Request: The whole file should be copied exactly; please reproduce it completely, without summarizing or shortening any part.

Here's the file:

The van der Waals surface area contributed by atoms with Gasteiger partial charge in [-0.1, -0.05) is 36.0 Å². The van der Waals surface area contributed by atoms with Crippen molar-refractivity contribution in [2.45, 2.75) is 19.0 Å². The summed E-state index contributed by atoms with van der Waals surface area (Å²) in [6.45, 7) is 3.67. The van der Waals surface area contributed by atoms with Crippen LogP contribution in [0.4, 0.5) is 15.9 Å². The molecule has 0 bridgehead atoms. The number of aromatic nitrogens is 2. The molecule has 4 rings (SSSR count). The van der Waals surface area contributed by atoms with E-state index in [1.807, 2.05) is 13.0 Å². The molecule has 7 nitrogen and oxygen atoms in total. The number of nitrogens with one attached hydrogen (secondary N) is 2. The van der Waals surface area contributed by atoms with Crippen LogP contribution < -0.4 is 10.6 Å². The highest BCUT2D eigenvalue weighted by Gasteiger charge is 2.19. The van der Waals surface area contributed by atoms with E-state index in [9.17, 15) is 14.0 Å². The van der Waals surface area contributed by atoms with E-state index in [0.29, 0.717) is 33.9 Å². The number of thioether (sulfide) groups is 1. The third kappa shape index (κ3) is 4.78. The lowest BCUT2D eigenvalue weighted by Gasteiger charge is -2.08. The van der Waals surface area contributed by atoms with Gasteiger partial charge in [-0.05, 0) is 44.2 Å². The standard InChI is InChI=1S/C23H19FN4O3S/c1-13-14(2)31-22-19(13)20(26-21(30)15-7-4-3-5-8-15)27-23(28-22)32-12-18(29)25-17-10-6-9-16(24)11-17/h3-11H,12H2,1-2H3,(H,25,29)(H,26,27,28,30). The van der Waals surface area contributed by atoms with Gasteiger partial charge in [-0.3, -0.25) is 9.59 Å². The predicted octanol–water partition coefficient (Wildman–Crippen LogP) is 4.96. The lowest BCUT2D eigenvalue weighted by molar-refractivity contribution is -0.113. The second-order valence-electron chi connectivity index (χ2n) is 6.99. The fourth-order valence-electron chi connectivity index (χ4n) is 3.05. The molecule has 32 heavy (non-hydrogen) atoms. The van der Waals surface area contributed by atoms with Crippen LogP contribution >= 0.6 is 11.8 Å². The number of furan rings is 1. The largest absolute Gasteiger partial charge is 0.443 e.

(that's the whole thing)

The van der Waals surface area contributed by atoms with Gasteiger partial charge in [-0.1, -0.05) is 36.0 Å². The van der Waals surface area contributed by atoms with Crippen molar-refractivity contribution in [2.45, 2.75) is 19.0 Å². The summed E-state index contributed by atoms with van der Waals surface area (Å²) in [6.45, 7) is 3.67. The van der Waals surface area contributed by atoms with Crippen LogP contribution in [0.4, 0.5) is 15.9 Å². The molecule has 0 bridgehead atoms. The number of aromatic nitrogens is 2. The molecule has 4 rings (SSSR count). The van der Waals surface area contributed by atoms with E-state index in [1.807, 2.05) is 13.0 Å². The molecule has 7 nitrogen and oxygen atoms in total. The number of nitrogens with one attached hydrogen (secondary N) is 2. The van der Waals surface area contributed by atoms with Crippen LogP contribution < -0.4 is 10.6 Å². The highest BCUT2D eigenvalue weighted by Gasteiger charge is 2.19. The van der Waals surface area contributed by atoms with E-state index in [9.17, 15) is 14.0 Å². The van der Waals surface area contributed by atoms with E-state index in [0.29, 0.717) is 33.9 Å². The number of thioether (sulfide) groups is 1. The third kappa shape index (κ3) is 4.78. The lowest BCUT2D eigenvalue weighted by Gasteiger charge is -2.08. The van der Waals surface area contributed by atoms with Gasteiger partial charge in [-0.05, 0) is 44.2 Å². The standard InChI is InChI=1S/C23H19FN4O3S/c1-13-14(2)31-22-19(13)20(26-21(30)15-7-4-3-5-8-15)27-23(28-22)32-12-18(29)25-17-10-6-9-16(24)11-17/h3-11H,12H2,1-2H3,(H,25,29)(H,26,27,28,30). The van der Waals surface area contributed by atoms with Gasteiger partial charge in [-0.3, -0.25) is 9.59 Å². The predicted octanol–water partition coefficient (Wildman–Crippen LogP) is 4.96. The lowest BCUT2D eigenvalue weighted by molar-refractivity contribution is -0.113. The second-order valence-electron chi connectivity index (χ2n) is 6.99. The fourth-order valence-electron chi connectivity index (χ4n) is 3.05. The molecule has 32 heavy (non-hydrogen) atoms. The van der Waals surface area contributed by atoms with Crippen LogP contribution >= 0.6 is 11.8 Å². The number of furan rings is 1. The largest absolute Gasteiger partial charge is 0.443 e.